Jay Inslee

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Jay Inslee
Jay Inslee by Gage Skidmore.jpg
23rd Governor of Washington
Assumed office
January 16, 2013
LieutenantBrad Owen
Cyrus Habib
Preceded byChristine Gregoire
Member of the U.S. House of Representatives
from Washington's 1st district
In office
January 3, 1999 – March 20, 2012
Preceded byRick White
Succeeded bySuzan DelBene
Member of the U.S. House of Representatives
from Washington's 4th district
In office
January 3, 1993 – January 3, 1995
Preceded bySid Morrison
Succeeded byDoc Hastings
Member of the Washington House of Representatives
from the 14th district
In office
January 3, 1989 – January 3, 1993
Preceded byJim Lewis
Succeeded byDave Lemmon
Personal details
Born
Jay Robert Inslee

(1951-02-09) February 9, 1951 (age 68)
Seattle, Washington, U.S.
Political partyDemocratic Party
Alma materUniversity of Washington, Seattle
Willamette University

Jay Robert Inslee (born February 9, 1951) is an American politician. In 2013, he became the 23rd Governor of the US state of Washington. Before becoming the governor, he was a United States Congressman in the House of Representatives for more than 20 years. He is a member of the Democratic Party.[1]

Inslee is known for climate change policies and for his education reforms in Washington state. He was Chair of the Democratic Governors Association from 2018 to 2019.

On March 1, 2019, Inslee announced his campaign for President of the United States.[2]

Early life[change | change source]

Inslee was born in Seattle, Washington. He graduated from the University of Washington and Willamette University College of Law. A politically active student, he became a criminal prosecutor after graduation.

Early political career[change | change source]

He was in the Washington House of Representatives from 1989 to 1993. In 1992, Inslee was elected to represent Washington's 4th congressional district in the United States House of Representatives. He was defeated for reelection in 1994. Inslee briefly returned to private legal practice. He made his first run for Governor of Washington in 1996, but lost.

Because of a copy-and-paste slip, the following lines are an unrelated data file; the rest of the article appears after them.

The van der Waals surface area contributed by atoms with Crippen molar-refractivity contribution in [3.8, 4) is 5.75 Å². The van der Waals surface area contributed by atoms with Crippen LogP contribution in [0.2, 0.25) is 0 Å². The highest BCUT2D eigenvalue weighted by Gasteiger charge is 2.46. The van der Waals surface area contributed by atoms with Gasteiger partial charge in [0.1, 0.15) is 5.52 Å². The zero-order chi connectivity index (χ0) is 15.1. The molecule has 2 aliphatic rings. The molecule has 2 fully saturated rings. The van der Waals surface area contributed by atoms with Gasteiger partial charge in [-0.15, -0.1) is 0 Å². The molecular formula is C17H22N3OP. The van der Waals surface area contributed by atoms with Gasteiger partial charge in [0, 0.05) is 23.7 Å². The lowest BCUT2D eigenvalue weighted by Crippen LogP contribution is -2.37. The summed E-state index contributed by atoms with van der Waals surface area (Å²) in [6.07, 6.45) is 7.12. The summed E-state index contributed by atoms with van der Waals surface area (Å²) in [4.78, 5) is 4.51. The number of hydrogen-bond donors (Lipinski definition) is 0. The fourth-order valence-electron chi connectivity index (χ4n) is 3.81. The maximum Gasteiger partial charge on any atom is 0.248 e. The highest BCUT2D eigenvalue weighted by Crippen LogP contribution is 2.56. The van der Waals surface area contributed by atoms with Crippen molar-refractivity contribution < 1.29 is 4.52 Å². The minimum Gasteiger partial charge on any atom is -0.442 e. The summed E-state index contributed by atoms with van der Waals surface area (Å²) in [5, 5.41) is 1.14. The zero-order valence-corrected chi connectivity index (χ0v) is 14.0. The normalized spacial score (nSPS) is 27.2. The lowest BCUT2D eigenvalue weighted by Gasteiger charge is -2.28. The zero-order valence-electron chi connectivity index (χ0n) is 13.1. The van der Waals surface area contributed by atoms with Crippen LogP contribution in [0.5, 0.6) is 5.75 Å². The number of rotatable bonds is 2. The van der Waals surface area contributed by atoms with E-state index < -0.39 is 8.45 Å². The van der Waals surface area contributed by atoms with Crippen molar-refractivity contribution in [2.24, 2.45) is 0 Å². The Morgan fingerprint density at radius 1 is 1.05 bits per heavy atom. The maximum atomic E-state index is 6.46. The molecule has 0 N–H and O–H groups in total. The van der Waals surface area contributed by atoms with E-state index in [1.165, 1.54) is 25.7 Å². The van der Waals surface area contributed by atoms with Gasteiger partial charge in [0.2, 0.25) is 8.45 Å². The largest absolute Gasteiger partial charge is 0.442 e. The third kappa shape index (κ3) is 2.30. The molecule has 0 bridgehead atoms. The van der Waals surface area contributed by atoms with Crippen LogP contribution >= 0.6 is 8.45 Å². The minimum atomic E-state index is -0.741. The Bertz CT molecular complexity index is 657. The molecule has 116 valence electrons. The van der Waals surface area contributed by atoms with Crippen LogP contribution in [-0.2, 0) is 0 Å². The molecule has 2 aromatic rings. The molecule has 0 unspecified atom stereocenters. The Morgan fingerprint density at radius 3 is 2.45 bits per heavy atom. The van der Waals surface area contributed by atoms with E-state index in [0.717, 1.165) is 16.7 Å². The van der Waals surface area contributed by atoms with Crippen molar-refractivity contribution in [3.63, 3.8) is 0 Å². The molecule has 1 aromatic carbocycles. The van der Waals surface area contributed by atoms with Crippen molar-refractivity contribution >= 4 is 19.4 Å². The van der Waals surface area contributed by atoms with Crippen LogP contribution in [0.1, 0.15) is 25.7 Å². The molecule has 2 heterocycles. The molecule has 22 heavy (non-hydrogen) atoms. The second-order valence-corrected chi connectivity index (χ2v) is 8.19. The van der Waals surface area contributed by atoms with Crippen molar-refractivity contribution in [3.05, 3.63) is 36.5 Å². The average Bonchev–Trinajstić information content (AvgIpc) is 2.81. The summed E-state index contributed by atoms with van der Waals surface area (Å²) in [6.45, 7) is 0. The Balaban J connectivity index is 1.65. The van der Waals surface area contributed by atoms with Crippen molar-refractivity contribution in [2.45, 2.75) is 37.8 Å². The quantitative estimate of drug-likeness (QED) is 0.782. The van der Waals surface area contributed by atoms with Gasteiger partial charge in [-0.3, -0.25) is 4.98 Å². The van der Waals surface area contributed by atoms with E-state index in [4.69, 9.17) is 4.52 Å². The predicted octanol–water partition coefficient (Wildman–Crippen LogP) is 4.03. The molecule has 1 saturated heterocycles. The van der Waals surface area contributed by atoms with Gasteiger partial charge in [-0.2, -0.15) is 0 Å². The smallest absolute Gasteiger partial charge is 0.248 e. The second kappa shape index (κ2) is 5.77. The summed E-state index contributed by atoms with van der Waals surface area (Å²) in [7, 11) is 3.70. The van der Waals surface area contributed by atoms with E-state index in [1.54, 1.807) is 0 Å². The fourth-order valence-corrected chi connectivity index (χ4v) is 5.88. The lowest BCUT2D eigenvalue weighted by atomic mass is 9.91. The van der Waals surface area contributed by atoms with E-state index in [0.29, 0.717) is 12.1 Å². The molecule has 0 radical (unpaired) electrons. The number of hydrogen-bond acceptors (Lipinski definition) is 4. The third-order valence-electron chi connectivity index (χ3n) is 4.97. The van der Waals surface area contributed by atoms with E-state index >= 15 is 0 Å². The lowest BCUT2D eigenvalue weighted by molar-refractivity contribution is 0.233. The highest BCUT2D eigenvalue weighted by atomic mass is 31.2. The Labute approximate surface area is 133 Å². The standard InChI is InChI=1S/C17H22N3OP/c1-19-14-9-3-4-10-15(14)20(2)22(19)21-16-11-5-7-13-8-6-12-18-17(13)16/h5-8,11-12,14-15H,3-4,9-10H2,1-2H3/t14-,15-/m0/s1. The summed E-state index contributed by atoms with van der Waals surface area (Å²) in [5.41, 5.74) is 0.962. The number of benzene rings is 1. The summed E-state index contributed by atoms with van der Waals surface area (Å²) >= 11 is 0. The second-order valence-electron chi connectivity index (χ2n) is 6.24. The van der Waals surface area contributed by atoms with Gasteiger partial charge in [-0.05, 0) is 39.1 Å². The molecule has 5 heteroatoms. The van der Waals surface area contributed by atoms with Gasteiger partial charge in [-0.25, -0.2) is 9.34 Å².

He was regional director for the United States Department of Health and Human Services under President Bill Clinton.

Congress[change | change source]

Inslee returned to the U.S. House of Representatives in 1999, this time for Washington's 1st congressional district. He was reelected six times before announcing that he would make another run for governor in the 2012 election. He resigned from Congress to focus on his campaign.

Governor of Washington[change | change source]

He defeated Republican Rob McKenna, the Attorney General of Washington. Inslee was reelected to a second term in 2016, defeating Republican Seattle Port Commissioner Bill Bryant, 54% to 46%.

He became known nationwide for his climate change reforms and for his criticisms of President Donald Trump. Inslee, State Attorney General Bob Ferguson and State Solicitor General Noah Purcell sued the Trump Administration over Executive Order 13769. The case led to the order being blocked by the courts and it was later superseded by other executive orders.

2020 presidential run[change | change source]

In December 2018, Inslee created a PAC to raise money for a possible presidential bid in the 2020 election.[3] On January 2, 2019, it was reported that Inslee was beginning to form an exploratory committee, the first step in a campaign.[4]

On February 27, 2019, it was reported that Inslee would soon launch a campaign.[5] He formally did so on March 1, 2019 in Seattle.[6]

Personal life[change | change source]

Inslee lives on Bainbridge Island, Washington. He and his wife Trudi have 3 children.[7] He married Trudi in 1972.

References[change | change source]

  1. "Jay Inslee". Project VoteSmart. Votesmart. Retrieved 2013-03-19.
  2. Halper, Evan (March 1, 2019). "Jay Inslee, governor of Washington, launches a climate-first presidential campaign". Los Angeles Times. Retrieved March 1, 2019.
  3. Brunner, Jim (December 6, 2018). "Gov. Jay Inslee's new PAC raises $112,000 as he 'actively' considers presidential run". Seattle Times. Retrieved December 7, 2018.
  4. Kroll, Andy (January 2, 2019). "Jay Inslee, the 'Climate Candidate,' Joins the 2020 Race". Rolling Stone. Retrieved 3 January 2019.
  5. "Jay Inslee 2020 presidential run: Sources confirm he'll announce on Friday". KIRO. February 27, 2019.
  6. Land, Ted (March 1, 2019). "Seattle solar company that hosted Inslee explains industry challenges". KING 5 News. Retrieved March 1, 2019.
  7. "Jay Robert Inslee". Election 2012. The Washington Times. Retrieved 2013-03-19.

Other websites[change | change source]